Hans Zeiger: The Death of Dialogue?
This column originally appeared on Townhall.com on June 2, 2009
Cultural relativists like to talk about dialogue. They tell us that we need to engage in dialogue with people who are different from ourselves so that we can understand their perspective and become more tolerant. They tell us that we must listen to the voices of the marginalized and the excluded so that we can rethink our assumptions about the world.
But now that cultural relativists are well-situated in the White House and Congress, dialogue is under assault.
In its proper place, dialogue is essential to the human experience, and especially to a free society. It is the primary way that we interact as rational beings, something that no other species can do. Our very form of government is built on dialogue. Our Founders envisioned a republic where the best people in the country would gather in the halls of Congress to debate vigorously on behalf of their constituents. From city councils to the U.S. Senate, our republic is designed to facilitate discussion.
Anytime somebody-Left or Right-tells us that an issue is too important or too unimportant for debate, we should be suspicious. We should be suspicious when academic elites who help to shape our political ideas shut down scientific discussion about issues like evolution and intelligent design. We should be suspicious when Al Gore tells us that the debate about global warming is closed. We should be suspicious when President Obama declared on the eve of the stimulus package vote, “The time for talk is over.”
Then we were told during the stimulus vote that there was no time to read the bill. It was an emergency, after all. Our leaders proclaimed that the economic mess (caused by President Bush, they reminded us) was so dire and the need for intervention so desperate that there was no time for talk. Among other consequences of stifling debate, Bill Clinton’s greatest policy achievement, the Welfare Reform of 1996, was largely overturned. Most Americans still don’t know about this radical abandonment of a successful policy.
Now, bureaucracies are quietly ushering through other major regulatory changes. The U.S. Customs and Border Patrol, for example, has proposed an expanded definition of switchblade knives to effectively ban the importation of a wide variety of knives. Though this change has important Second Amendment implications, U.S. Customs and Border Patrol has insisted all public comments be submitted by mail and the comment period be limited to an inordinately brief 30 days, hardly sufficient time for a thorough airing of opinions.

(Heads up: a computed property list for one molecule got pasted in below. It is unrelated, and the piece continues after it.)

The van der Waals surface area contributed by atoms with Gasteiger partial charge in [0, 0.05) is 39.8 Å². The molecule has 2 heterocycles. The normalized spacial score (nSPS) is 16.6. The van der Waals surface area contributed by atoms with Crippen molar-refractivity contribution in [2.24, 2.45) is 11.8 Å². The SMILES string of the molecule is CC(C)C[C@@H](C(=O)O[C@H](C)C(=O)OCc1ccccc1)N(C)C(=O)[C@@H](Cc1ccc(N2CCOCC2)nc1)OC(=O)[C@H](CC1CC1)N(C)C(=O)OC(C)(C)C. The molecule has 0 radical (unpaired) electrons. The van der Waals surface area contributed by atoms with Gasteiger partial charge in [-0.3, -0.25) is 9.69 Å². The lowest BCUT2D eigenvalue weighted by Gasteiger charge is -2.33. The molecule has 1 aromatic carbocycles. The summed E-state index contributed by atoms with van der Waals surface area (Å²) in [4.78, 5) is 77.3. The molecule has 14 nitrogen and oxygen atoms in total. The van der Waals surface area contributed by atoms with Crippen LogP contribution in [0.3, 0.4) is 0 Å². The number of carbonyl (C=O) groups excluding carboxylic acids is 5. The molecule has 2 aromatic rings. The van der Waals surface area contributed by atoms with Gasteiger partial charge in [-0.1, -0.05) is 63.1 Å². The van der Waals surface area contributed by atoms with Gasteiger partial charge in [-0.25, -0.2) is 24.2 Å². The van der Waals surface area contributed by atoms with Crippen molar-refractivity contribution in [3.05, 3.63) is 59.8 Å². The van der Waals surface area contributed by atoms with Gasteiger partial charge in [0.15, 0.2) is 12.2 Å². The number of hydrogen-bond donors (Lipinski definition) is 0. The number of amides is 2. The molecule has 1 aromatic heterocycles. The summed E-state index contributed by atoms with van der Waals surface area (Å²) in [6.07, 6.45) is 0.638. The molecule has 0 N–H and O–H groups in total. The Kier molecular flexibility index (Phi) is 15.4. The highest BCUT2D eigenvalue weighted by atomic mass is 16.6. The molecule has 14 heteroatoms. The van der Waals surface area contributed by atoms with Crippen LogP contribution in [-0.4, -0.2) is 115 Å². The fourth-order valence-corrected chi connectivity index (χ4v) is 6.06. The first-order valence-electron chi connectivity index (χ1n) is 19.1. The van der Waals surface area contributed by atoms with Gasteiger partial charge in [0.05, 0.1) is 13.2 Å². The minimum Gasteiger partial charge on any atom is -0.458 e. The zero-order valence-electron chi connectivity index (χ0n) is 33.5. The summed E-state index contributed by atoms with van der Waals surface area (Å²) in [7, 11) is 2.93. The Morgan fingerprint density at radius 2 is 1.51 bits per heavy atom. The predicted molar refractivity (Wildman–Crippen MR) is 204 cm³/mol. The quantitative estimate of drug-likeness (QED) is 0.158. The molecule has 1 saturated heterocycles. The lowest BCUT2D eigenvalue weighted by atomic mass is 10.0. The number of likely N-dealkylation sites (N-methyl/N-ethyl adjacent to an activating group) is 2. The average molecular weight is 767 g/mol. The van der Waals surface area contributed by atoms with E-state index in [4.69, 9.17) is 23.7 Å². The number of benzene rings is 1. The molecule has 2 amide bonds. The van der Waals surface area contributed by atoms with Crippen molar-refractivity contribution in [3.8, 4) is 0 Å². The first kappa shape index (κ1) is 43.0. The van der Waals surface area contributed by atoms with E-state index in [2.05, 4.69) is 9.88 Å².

Perhaps most frightening of all, some in Congress are pushing for new restrictions on our freedom to listen to the radio programs that we choose, proposing a return to the so-called Fairness Doctrine with broad regulation of broadcast ownership and content. Essential outlets of debate and opinion like talk radio could soon be subject to bureaucratic oversight.
There is no excuse for cutting off or diminishing dialogue in our form of government. Since when does the First Amendment allow Congress to regulate our free speech on the airwaves? Since when does it become necessary to skip the ardor of public debate for the convenience of quick fixes-and multi-trillion dollar debt that will burden us for generations? Since when does an economic crisis override our form of government, our deliberative democracy?
In one sense, the threat to dialogue is larger than one political party. It is a defect of our political culture, which stages sound bite competitions in the guise of candidate debates. It is impossible to have a real discussion of the issues when each candidate has a minute to answer a question before moving onto the next weighty issue. If you want a real debate, go back to Lincoln and Douglas in 1858: The first speaker had an hour, the second speaker had an hour and a half, and the first speaker had thirty minutes to rebut. And it was over one issue: slavery. That’s a real debate, one that requires real study and preparation, and real seriousness about finding policy solutions.
When our political life is reduced to a series of sound bites and talking points rather than deliberation, and if the only reason we vote for somebody in an election is that he has a pleasant slogan like “Hope and Change,” we may find ourselves stuck with a crisis far worse than the one that made “Hope and Change” resonate in the first place.
No matter how much we may agree or disagree with President Obama’s policies, all of us-Republican and Democrat and independent-should demand a return to substantive, constructive and civil dialogue.